Social justice symposium focuses on effect of pandemic across society, continents

The symposium took place across four webinars this fall and was organized by faculty members from the Department of World Languages and Cultures.

This fall semester, faculty members from the Department of World Languages and Cultures – Juan Leal Ugalde, Pablo Celis-Castillo, and Federico Pous – organized The Pandemic, Crisis, and Social Justice Symposium.

Throughout four webinars, the symposium covered some of the most urgent social justice issues related to the coronavirus pandemic and its consequences in a global society. The symposium explored how COVID-19 has impacted different communities in the United States and Latin America, including immigrant workers in rural North Carolina, inmates in the prison industrial complex, the indigenous people of Central America, and social justice organizations in Portland, Oregon. While the virus has enhanced the challenges faced by these communities, it has also provoked resiliency and social justice movements to combat the challenges.

The first symposium, “Temporary Migrant Workers and Contemporary Struggles in the Fields of North Carolina,” was led by Leticia Zavala, former vice president of the Farm Labor Organizing Committee. FLOC has been working for more than 50 years to pursue social justice for domestic, undocumented, and migrant farmworkers in the United States, and it has been internationally recognized for its work. Zavala discussed the dangerous conditions and strict regulations that farmworkers endure while working, and how FLOC works to push more responsibility onto big farming corporations so that farmworkers are better supported.

The second symposium, “Prison Abolition in Times of Pandemia,” was led by Alejo Stark, a founding member of the project Rustbelt Abolition Radio that produces podcasts about prisoners and prisons in the U.S. and the world. Stark discussed how the pandemic raises the question of safety in the incarceration system, and he also explored prison abolition as an evolving social movement. One of the main ideas presented at the webinar was that U.S. prisons confuse security with safety. Many inmates are not safe from the health risks associated with prisons, especially when these risks are being exacerbated by the pandemic.

The third symposium, “Remembering Berta Cáceres and the Struggles of Indigenous People in Honduras,” was led by Emily Rhyne, director of Witness for Peace Southeast, who was accompanied by Meghan Krausch, a public sociologist whose work is related to environmental conflicts in Honduras, and Dunia Sanchez Dominguez, member of the Civic Council of Popular and Indigenous Organizations of Honduras. In the webinar, they discussed the case of Berta Cáceres, a feminist leader and environmental defender, who was killed in 2016 after opposing a hydroelectric project in Honduras. With portions of the discussion in Spanish, they described the ongoing struggles of indigenous communities in Honduras and how the coronavirus has negatively impacted Latin America.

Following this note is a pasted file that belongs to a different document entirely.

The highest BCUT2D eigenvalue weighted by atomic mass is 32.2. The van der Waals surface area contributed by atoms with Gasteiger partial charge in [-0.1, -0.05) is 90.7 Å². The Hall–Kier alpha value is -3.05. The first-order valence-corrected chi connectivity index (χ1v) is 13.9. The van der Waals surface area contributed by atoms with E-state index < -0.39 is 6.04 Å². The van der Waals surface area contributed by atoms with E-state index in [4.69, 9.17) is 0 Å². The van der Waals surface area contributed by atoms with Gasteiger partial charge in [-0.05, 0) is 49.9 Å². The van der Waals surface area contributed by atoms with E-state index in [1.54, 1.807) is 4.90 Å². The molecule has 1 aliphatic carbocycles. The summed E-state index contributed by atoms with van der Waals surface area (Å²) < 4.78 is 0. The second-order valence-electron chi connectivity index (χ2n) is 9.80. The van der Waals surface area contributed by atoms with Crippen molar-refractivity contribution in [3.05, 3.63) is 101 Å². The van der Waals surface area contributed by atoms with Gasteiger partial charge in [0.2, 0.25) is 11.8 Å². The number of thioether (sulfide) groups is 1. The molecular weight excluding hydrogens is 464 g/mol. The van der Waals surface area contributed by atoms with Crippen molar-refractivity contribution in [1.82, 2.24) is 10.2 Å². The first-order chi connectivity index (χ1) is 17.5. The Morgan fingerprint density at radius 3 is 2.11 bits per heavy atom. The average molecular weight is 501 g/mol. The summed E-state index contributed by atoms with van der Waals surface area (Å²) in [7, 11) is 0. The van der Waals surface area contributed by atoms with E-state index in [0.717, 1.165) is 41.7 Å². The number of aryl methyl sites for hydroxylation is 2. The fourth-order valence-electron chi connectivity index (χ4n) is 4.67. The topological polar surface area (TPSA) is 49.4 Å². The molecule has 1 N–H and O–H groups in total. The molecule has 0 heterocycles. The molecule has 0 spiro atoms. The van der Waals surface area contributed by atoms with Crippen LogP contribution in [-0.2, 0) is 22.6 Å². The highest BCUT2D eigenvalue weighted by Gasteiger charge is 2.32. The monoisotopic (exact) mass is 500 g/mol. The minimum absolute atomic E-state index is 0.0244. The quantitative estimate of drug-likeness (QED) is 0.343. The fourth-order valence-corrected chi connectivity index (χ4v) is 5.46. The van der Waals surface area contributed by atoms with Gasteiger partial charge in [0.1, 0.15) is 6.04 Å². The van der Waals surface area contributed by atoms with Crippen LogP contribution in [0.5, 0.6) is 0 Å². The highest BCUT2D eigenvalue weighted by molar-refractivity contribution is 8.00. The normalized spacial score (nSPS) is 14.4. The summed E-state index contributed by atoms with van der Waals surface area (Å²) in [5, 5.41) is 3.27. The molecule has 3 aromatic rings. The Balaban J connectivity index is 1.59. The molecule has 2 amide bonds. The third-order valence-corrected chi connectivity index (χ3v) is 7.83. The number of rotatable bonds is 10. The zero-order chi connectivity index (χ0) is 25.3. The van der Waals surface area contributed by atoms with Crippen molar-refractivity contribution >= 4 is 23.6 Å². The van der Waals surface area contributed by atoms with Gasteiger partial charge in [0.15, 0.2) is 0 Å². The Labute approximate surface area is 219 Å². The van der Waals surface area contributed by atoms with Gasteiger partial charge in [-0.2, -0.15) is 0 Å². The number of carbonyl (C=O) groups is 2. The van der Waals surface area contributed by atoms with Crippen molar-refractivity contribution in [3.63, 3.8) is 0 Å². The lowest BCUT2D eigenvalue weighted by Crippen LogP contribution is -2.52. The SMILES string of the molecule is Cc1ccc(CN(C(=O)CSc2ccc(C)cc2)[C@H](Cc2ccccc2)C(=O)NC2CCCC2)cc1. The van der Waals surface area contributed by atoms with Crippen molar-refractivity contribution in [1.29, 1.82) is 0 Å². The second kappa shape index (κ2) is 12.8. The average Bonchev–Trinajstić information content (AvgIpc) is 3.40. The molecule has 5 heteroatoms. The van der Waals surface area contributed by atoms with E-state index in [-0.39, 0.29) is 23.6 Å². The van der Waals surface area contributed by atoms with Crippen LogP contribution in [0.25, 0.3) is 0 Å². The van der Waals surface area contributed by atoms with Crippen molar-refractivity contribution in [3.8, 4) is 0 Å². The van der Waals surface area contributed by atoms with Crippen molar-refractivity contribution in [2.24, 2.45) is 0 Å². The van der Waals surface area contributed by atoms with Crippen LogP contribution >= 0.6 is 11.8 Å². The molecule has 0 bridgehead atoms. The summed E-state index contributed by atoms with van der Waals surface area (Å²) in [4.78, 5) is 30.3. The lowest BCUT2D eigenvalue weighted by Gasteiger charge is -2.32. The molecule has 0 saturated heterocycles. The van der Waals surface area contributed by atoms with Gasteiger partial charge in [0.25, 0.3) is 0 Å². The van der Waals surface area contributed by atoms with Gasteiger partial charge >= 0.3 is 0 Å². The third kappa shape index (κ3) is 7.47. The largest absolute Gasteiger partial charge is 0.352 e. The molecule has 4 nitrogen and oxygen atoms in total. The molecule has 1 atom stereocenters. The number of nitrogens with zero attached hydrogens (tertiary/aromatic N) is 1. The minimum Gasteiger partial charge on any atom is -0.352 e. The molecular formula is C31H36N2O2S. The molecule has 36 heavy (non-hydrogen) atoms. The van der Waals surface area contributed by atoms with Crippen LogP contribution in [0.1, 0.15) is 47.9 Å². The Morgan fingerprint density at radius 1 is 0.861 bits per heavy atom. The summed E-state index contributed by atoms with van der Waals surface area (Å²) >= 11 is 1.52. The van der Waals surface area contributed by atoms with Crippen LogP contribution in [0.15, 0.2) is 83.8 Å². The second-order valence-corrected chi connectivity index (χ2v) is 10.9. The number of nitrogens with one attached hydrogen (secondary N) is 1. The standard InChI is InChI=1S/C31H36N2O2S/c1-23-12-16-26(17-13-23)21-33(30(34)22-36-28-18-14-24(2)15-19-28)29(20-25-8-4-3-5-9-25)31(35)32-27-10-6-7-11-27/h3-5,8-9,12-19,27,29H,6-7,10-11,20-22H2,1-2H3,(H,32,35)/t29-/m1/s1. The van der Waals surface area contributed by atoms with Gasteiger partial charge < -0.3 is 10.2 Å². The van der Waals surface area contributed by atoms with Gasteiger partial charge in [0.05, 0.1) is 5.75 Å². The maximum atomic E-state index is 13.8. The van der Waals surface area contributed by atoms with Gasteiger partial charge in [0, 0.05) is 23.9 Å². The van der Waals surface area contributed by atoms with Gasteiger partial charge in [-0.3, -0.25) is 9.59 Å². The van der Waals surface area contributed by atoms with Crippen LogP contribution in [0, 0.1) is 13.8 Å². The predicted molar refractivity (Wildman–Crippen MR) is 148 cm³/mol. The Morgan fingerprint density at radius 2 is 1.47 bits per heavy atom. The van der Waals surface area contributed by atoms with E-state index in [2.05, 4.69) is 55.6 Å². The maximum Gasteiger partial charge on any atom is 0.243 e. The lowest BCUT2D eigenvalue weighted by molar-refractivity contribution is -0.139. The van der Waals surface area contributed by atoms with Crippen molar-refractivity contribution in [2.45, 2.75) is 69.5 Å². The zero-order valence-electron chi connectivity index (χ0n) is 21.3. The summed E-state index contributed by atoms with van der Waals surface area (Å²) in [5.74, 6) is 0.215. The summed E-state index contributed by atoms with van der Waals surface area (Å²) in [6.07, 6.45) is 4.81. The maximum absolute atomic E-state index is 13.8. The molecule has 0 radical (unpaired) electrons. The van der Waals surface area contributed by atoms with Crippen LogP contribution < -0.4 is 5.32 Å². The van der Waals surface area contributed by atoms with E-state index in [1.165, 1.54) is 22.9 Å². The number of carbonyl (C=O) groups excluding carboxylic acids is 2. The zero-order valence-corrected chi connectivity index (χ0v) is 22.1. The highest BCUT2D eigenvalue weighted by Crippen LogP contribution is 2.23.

The fourth and final symposium, “Notes from Portland: Mutual Aid in Pandemic and Protest,” was led by Magalí Rabasa, assistant professor of Hispanic studies at Lewis & Clark College and author of “The Book in Movement: Autonomous Politics and the Lettered City Underground.” As an activist, she discussed her experiences with community-based projects and social movements in Portland, which has become a center of the reemergence of the Black Lives Matter Movement. She described a brief history of Oregon, including the strong presence of ANTIFA and ICE protests in Portland and how the state once closed its borders to African Americans seeking to settle. Rabasa expressed how police abolition is a “horizon,” and that it dares people to imagine something that seems unimaginable.

The symposium encouraged students and faculty to take part in learning about the challenges being faced by different communities in the United States and Latin America. It provided a safe space for questions and it emphasized the importance of listening to other communities.